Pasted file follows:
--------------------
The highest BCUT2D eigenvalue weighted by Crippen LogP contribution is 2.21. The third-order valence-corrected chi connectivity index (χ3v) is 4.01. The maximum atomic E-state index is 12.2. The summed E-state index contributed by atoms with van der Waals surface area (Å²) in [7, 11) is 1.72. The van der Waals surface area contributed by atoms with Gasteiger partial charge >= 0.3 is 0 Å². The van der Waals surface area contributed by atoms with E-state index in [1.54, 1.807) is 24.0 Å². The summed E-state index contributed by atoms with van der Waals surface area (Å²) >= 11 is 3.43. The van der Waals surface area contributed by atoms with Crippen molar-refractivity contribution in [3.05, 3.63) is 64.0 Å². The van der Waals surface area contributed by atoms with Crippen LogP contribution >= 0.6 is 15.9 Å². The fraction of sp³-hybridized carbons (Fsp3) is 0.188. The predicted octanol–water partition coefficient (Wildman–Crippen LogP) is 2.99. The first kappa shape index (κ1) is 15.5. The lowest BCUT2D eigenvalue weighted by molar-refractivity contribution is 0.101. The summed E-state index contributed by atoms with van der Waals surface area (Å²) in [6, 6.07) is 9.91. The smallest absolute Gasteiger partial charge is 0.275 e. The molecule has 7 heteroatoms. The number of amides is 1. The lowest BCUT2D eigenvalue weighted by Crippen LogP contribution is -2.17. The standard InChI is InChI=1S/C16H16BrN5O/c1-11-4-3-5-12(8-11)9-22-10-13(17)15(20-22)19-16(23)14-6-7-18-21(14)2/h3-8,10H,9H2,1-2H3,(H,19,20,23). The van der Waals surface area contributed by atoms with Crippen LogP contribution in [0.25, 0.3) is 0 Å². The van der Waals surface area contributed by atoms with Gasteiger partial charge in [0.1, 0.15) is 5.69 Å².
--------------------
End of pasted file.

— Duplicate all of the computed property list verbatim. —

The highest BCUT2D eigenvalue weighted by Crippen LogP contribution is 2.21. The third-order valence-corrected chi connectivity index (χ3v) is 4.01. The maximum atomic E-state index is 12.2. The summed E-state index contributed by atoms with van der Waals surface area (Å²) in [7, 11) is 1.72. The van der Waals surface area contributed by atoms with Gasteiger partial charge >= 0.3 is 0 Å². The van der Waals surface area contributed by atoms with E-state index in [1.54, 1.807) is 24.0 Å². The summed E-state index contributed by atoms with van der Waals surface area (Å²) >= 11 is 3.43. The van der Waals surface area contributed by atoms with Crippen molar-refractivity contribution in [3.05, 3.63) is 64.0 Å². The van der Waals surface area contributed by atoms with Crippen LogP contribution >= 0.6 is 15.9 Å². The fraction of sp³-hybridized carbons (Fsp3) is 0.188. The predicted octanol–water partition coefficient (Wildman–Crippen LogP) is 2.99. The first kappa shape index (κ1) is 15.5. The lowest BCUT2D eigenvalue weighted by molar-refractivity contribution is 0.101. The summed E-state index contributed by atoms with van der Waals surface area (Å²) in [6, 6.07) is 9.91. The smallest absolute Gasteiger partial charge is 0.275 e. The molecule has 7 heteroatoms. The number of amides is 1. The lowest BCUT2D eigenvalue weighted by Crippen LogP contribution is -2.17. The standard InChI is InChI=1S/C16H16BrN5O/c1-11-4-3-5-12(8-11)9-22-10-13(17)15(20-22)19-16(23)14-6-7-18-21(14)2/h3-8,10H,9H2,1-2H3,(H,19,20,23). The van der Waals surface area contributed by atoms with Crippen LogP contribution in [0.25, 0.3) is 0 Å². The van der Waals surface area contributed by atoms with Gasteiger partial charge in [0.1, 0.15) is 5.69 Å².